Rumsfeld Visits Kazakhstan for Talks on Strengthening Relationship
By John D. Banusiewicz
American Forces Press Service
ASTANA, Kazakhstan, Feb. 25, 2004 Had Saddam Hussein followed Kazakhstan's example, the war in Iraq never would have been fought, Defense Secretary Donald H. Rumsfeld said here today.
Kazakhstan renounced nuclear weapons in 1993, and working with the United States in the Threat Reduction Program, it was the first of the former Soviet states to eliminate nuclear weapons on its territory.
"It's interesting when one thinks about the problem of Iraq and their unwillingness to disarm, that Kazakhstan stands as an impressive model of how a country can do it," Rumsfeld said. "Had Iraq followed the Kazakhstan model after 17 U.N. resolutions and disarmed the way Kazakhstan did, there would not have been a war."
Further strengthening of the military relationships between the United States and this former Soviet republic highlighted discussions during Rumsfeld's second visit here in two years. He met with Prime Minister Daniyal Akhmetov, Foreign Minister Kasymzhomart Tokayev, Defense Minister Mukhtar Altynbayev and National Security Committee Chairman Nartay Dutbayev.
"We talked about U.S. support for Kazakhstan's sovereignty and our important military-to-military relationship," Rumsfeld said during a joint news conference with Altynbayev. The leaders also discussed the importance of Kazakhstan's participation in NATO's Partnership for Peace program. "Kazakhstan is an important country in the global war on terror, and has been wonderfully helpful in Iraq, and I came here to personally say 'thank you' and express our appreciation."
Earlier, the secretary met with a platoon of Kazakhstani military engineers. The soldiers recently returned from duty in Operation Iraqi Freedom, where they worked with unexploded ordnance disposal as part of the Polish-led Central- South Division. Rumsfeld thanked them for their service in Iraq.
Their commander, Lt. Col Kayrat Smagulov, spoke for the unit. "We had full cooperation from our American compatriots," he said.
With an area of more than a million square miles about the size of Western Europe -- Kazakhstan is the world's ninth-largest country. It's bordered to the north and west by Russia and the Caspian Sea, on the east by China, and on the south by Kyrgyzstan, Uzbekistan and Turkmenistan. The most recent State Department estimate, from 2002, puts the country's population at 14.8 million.
Beefing up security on the Caspian Sea has become a high priority in the country. The waterway straddles Kazakhstan, Russia, Azerbaijan, Turkmenistan and Iran. These countries must resolve the longstanding issue of how to divide the land-locked waters. The sea is well-known for its caviar crop and has untapped oil reserves.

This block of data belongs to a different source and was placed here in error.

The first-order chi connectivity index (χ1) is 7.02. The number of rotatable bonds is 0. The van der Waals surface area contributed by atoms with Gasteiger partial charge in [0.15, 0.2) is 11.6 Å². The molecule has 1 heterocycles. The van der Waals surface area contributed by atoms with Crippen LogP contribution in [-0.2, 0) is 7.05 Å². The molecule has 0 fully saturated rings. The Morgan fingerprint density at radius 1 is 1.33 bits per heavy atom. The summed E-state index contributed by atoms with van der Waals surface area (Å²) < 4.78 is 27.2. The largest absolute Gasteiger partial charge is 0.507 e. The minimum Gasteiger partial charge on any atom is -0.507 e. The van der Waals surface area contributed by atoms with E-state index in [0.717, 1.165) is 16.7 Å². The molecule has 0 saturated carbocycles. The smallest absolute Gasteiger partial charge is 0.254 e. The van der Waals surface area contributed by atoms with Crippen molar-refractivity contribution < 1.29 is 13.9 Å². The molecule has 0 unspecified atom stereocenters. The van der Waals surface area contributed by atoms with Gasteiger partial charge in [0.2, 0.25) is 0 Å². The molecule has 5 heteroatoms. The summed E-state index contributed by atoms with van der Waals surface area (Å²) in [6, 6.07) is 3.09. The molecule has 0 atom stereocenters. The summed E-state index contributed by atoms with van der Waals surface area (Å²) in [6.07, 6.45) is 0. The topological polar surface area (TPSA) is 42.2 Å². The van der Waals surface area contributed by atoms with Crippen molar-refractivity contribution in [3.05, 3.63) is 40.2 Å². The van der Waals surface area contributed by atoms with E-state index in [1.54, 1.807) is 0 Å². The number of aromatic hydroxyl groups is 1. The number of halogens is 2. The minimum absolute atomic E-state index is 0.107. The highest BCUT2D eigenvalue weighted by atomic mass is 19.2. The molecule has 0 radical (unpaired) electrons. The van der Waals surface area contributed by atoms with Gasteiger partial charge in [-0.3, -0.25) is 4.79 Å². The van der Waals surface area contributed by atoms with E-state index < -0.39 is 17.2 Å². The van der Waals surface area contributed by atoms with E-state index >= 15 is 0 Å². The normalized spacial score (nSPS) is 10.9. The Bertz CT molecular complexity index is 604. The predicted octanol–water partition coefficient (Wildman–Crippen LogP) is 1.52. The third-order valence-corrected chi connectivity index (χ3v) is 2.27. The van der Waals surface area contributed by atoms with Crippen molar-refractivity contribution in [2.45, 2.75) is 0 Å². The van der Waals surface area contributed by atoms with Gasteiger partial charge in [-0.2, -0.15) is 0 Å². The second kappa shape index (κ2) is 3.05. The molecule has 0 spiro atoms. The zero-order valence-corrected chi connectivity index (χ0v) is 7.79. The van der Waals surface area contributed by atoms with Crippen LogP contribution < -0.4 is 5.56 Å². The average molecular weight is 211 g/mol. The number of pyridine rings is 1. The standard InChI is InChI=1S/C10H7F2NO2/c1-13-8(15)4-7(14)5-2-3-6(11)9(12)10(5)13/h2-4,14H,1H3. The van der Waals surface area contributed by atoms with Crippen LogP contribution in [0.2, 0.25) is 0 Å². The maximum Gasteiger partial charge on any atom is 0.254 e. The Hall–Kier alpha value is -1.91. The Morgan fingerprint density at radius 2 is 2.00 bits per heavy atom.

Altynbayev said the United States and Kazakhstan today signed on to a $12 million program for projects involving the Kazakhstani army as part of an ongoing five-year plan to address Caspian Sea security. Rumsfeld said the plan has involved military exercises and refurbishment of bases, and that security in that area is "important to the world."
Drug-running operations originating in Afghanistan also are a concern in Kazakhstan. Rumsfeld said the coalition is working on the problem, and Afghanistan is nearing the point at which its government will be able to do more about it.
"The crop year in Afghanistan in every respect was a good one," Rumsfeld said. "That's a good thing generally for food; it's a bad thing when it's also a good crop year for drugs. The coalition countries, under the leadership of the United Kingdom, are working with the government of Afghanistan to deal with the drug problem and the drug flow out of Afghanistan and into Europe."
Rumsfeld said he expects the focus on Afghanistan's drug problem to increase, now that the country has a newly approved constitution and elections on the horizon.
Altynbayev noted recent media reports that the United States, through Ambassador Larry C. Napper, has given Kazakhstan vehicles and radio equipment to help the effort to fight drug trafficking.
Also in the war on terror, a man reportedly from Kazakhstan was among the suspected al Qaeda terrorists Pakistani forces captured this week. Altynbayev said the suspect in Pakistani custody is of Kazakhstani origin but is not now a citizen of the country, and that terrorist groups such as al Qaeda can't take root in the country. He explained that with more than 120 ethnic groups, few religious extremists and tight control exercised by the country's special services, Kazakhstan is not a good environment in which groups like al Qaeda can operate successfully.
On the issue of Pakistan's efforts, Rumsfeld praised the country, calling it a "strong and effective partner" in the 90-country coalition involved in the global war on terror. "The work that they're doing along the Afghan border to capture terrorists is an enormous help in the worldwide effort," he said.
He pointed out that when raids scoop up people like those captured by the Pakistanis, they often have several passports, aliases and identities. Therefore, he said, it's too soon to be sure about the national origin of any of the suspects in question.
Rumsfeld last visited Kazakhstan in May 2002 to convey U.S. gratitude for the country's Operation Enduring Freedom support in Afghanistan. The country allowed use of its airspace and granted emergency landing rights at designated airfields.